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Serbia's President Aleksandar Vucic gestures during a joint press conference with Turkish President Recep Tayyip Erdogan (not in the picture) after their meeting in Belgrade, Serbia, October 10, 2017. REUTERS/Marko Djurica(reuters_tickers)
BELGRADE (Reuters) - Serbian President Aleksandar Vucic is considering calling the third snap parliamentary elections since 2014 to further cement his Progressive Party's (SNS) grip on power, he said late on Monday.
Vucic, a ultranationalist firebrand during the Yugoslav wars of 1990s who a decade later has become committed to joining the European Union, said "people in the SNS are overwhelmingly for elections."
The party is considering holding the parliamentary vote alongside local elections due to take place in the capital Belgrade early next year.
"There are serious arguments (in favour)," Vucic said in a live interview with Belgrade-based Pink TV.
"To avoid splitting elections and to prepare the country for European Union entry ... as new elections would offer us an uninterrupted time until 2022."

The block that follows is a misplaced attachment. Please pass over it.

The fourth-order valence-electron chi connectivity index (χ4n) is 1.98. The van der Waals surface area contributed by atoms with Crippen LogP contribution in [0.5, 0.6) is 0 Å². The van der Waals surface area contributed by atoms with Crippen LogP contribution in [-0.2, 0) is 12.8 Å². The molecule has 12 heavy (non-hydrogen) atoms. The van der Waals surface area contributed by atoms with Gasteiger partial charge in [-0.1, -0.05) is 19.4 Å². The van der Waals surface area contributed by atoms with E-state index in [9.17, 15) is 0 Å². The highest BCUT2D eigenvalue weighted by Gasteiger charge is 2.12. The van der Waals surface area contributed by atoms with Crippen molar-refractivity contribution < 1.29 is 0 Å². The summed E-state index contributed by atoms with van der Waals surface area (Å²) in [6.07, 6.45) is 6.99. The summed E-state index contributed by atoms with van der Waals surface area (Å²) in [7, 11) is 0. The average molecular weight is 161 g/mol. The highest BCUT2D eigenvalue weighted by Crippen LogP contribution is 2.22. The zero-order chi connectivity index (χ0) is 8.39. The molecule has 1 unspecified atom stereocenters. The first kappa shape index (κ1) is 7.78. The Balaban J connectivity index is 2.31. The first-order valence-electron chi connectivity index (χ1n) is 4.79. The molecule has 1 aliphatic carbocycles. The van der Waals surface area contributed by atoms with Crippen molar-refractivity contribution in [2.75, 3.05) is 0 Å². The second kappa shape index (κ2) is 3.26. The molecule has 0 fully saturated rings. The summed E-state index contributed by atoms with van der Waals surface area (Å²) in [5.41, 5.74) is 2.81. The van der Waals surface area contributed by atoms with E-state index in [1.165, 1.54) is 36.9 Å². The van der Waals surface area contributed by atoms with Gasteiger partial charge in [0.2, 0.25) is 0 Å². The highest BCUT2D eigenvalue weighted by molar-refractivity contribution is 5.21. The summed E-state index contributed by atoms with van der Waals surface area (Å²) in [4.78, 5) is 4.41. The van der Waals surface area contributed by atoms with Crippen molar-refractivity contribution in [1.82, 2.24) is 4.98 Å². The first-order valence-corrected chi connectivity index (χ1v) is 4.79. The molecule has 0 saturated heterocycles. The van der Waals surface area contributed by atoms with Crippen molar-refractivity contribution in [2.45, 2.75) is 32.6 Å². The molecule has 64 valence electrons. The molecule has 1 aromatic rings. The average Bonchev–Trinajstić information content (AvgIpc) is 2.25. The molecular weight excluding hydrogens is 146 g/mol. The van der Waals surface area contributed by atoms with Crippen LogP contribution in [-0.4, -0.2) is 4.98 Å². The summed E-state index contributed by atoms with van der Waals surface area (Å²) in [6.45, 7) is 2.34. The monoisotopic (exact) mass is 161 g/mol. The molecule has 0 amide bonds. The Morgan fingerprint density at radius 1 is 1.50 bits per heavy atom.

He did not say when the vote would take place.
An alliance led by Vucic's SNS won a comfortable majority of 131 deputies in the 250-seat parliament in 2016 and further consolidated power through a coalition with the Socialists that were led by late strongman Slobodan Milosevic during the Balkan wars of the 1990s.
Vucic won in a landslide in a presidential election in April, handing his post of prime minister to hand-picked technocrat Ana Brnabic.
But his rule is facing discontent from public sector employees and pensioners over austerity measures imposed under a three-year 1.2 billion euro (1.05 billion pounds) IMF loan deal that has stifled spending and growth.
Although it enjoys backing in rural Serbia, Vucic's party is less popular in Belgrade which accounts for almost a quarter of total electorate in the 7.2 million-strong Serbia.
Serbia which wants to join the EU by 2025, must first seek to reconcile its pro-Western integration bid with keeping close ties with Russia, its traditional Slavic and Orthodox Christian ally.
It must also normalise ties with Kosovo, the predominantly ethnic Albanian former southern province, which declared independence from Serbia in 2008.
(Reporting by Aleksandar Vasovic; Editing by Robin Pomeroy)